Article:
Friday 3 January 2020

On a Thousand Walls #26: The Man Who Killed Hitler and then the Bigfoot (2018)

There is a way to phrase a title that raises an expectation, to tell you about style, tone and content. For example, let's look at the early work of George Lucas, because it's an easy one. Star Wars (as Episode IV: A New Hope was simply called on release) is a pair of booming, declarative, internally alliterative monosyllables that almost have their own echo. It is the title of a film where a planet gets blown up, and if it does not disappoint in that department, that's less of a surprise than you might think. The title of American Graffiti, meanwhile, suggests a sentimental approach to the indiscretions of youth – you may be ambivalent towards the concept of graffiti, or for that matter the concept of America, but juxtaposition of the two makes both better. Graffiti is just writing on walls, but American graffiti is something to feel nostalgic for. On the other hand, there's something brutalist about THX-1138. Something that evokes the mechanistic, the Soviet (or, more accurately, the Western idea of the Soviet). And indeed it's a bleak, chilly sort of film. Not Soviet, though. THX-1138 is very much a capitalist dystopia. It's the future Elon Musk wants.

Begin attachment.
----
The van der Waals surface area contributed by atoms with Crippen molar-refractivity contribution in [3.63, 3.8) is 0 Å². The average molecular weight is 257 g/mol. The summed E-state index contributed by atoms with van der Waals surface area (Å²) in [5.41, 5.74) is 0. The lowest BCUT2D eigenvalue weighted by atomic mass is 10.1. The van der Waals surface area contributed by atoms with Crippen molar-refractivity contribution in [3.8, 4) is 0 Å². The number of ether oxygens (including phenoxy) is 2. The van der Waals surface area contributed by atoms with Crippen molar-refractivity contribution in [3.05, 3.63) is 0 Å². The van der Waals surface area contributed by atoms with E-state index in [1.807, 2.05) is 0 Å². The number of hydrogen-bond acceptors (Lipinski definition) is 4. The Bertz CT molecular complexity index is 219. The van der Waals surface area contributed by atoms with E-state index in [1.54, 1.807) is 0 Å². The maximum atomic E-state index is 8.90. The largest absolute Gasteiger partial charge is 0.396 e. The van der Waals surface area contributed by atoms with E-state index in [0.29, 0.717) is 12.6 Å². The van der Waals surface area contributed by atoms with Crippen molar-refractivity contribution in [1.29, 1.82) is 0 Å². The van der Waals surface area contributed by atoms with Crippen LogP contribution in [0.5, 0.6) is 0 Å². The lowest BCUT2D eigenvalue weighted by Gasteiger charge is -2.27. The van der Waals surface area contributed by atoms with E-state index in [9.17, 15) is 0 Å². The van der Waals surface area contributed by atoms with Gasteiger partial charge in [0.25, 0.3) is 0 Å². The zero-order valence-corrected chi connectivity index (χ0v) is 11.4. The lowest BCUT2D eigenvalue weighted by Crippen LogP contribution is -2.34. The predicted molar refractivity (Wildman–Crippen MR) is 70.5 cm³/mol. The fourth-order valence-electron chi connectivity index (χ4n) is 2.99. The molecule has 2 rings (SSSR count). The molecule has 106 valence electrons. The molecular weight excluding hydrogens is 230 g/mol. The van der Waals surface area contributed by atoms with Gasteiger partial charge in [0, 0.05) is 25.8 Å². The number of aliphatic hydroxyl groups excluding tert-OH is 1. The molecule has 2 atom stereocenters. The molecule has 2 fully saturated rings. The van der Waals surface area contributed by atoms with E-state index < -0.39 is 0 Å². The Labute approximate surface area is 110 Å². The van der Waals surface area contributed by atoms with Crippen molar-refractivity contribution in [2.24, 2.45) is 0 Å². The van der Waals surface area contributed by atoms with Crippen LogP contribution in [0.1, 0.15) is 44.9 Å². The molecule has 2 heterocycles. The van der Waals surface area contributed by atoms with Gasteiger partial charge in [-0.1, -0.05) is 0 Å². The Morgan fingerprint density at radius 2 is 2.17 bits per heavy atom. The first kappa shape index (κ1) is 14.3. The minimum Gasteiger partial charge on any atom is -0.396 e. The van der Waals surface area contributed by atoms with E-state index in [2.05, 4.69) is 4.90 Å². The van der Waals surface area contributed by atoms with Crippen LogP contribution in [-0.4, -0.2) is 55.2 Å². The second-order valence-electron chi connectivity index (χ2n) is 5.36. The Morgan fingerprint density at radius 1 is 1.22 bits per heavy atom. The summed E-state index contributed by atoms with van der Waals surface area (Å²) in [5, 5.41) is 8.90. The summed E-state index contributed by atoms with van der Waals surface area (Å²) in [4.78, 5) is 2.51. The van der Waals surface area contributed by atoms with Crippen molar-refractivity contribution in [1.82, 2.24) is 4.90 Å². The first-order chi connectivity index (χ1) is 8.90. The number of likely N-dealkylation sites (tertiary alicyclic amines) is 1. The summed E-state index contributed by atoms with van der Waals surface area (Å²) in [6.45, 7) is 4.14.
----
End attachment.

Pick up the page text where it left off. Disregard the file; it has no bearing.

But. The point is, there's a lot in a title. Repo Man. Excalibur. Jupiter Ascending. Dodgeball: A True Underdog Story. Apocalypse Now. The Shining. The title is a vital part of your engagement going in, and creates an expectation, or inspires investigation into a mystery, or simply tells you what sort of film you're watching.

It's actually very rare that a title is apparently made with the intention of wrongfooting you. And it's sort of complex how The Man Who Killed Hitler and then the Bigfoot does that. To talk about those expectations, there will necessarily be, as ever, spoilers.